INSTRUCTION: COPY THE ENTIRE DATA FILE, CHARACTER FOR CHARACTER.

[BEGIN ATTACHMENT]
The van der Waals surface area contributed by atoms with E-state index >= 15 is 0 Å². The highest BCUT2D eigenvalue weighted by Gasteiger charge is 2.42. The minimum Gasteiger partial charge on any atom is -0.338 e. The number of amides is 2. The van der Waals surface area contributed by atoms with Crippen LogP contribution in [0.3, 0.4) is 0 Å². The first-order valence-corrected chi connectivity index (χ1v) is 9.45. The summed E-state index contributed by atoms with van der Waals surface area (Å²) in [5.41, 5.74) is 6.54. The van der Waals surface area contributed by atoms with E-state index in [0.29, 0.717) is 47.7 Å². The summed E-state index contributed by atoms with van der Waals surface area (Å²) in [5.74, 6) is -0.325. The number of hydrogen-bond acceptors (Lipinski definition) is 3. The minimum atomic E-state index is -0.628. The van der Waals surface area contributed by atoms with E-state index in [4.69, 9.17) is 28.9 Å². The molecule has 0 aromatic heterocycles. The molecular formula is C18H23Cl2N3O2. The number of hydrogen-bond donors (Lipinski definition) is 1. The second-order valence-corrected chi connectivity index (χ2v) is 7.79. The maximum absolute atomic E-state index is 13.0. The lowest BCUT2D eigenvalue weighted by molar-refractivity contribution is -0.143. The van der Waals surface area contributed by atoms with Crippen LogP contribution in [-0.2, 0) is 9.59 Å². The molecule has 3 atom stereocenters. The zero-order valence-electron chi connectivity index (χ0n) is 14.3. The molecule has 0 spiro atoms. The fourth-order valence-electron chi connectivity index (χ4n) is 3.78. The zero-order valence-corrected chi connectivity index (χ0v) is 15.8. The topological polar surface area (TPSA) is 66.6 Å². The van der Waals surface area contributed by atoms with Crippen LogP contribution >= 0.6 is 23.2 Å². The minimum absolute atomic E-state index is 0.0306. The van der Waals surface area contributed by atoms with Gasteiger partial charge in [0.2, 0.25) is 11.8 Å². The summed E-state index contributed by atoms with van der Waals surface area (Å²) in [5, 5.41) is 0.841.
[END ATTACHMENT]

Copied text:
The van der Waals surface area contributed by atoms with E-state index >= 15 is 0 Å². The highest BCUT2D eigenvalue weighted by Gasteiger charge is 2.42. The minimum Gasteiger partial charge on any atom is -0.338 e. The number of amides is 2. The van der Waals surface area contributed by atoms with Crippen LogP contribution in [0.3, 0.4) is 0 Å². The first-order valence-corrected chi connectivity index (χ1v) is 9.45. The summed E-state index contributed by atoms with van der Waals surface area (Å²) in [5.41, 5.74) is 6.54. The van der Waals surface area contributed by atoms with E-state index in [0.29, 0.717) is 47.7 Å². The summed E-state index contributed by atoms with van der Waals surface area (Å²) in [5.74, 6) is -0.325. The number of hydrogen-bond acceptors (Lipinski definition) is 3. The minimum atomic E-state index is -0.628. The van der Waals surface area contributed by atoms with E-state index in [4.69, 9.17) is 28.9 Å². The molecule has 0 aromatic heterocycles. The molecular formula is C18H23Cl2N3O2. The number of hydrogen-bond donors (Lipinski definition) is 1. The second-order valence-corrected chi connectivity index (χ2v) is 7.79. The maximum absolute atomic E-state index is 13.0. The lowest BCUT2D eigenvalue weighted by molar-refractivity contribution is -0.143. The van der Waals surface area contributed by atoms with Crippen LogP contribution in [-0.2, 0) is 9.59 Å². The molecule has 3 atom stereocenters. The zero-order valence-electron chi connectivity index (χ0n) is 14.3. The molecule has 0 spiro atoms. The fourth-order valence-electron chi connectivity index (χ4n) is 3.78. The zero-order valence-corrected chi connectivity index (χ0v) is 15.8. The topological polar surface area (TPSA) is 66.6 Å². The van der Waals surface area contributed by atoms with Crippen LogP contribution >= 0.6 is 23.2 Å². The minimum absolute atomic E-state index is 0.0306. The van der Waals surface area contributed by atoms with Gasteiger partial charge in [0.2, 0.25) is 11.8 Å². The summed E-state index contributed by atoms with van der Waals surface area (Å²) in [5, 5.41) is 0.841.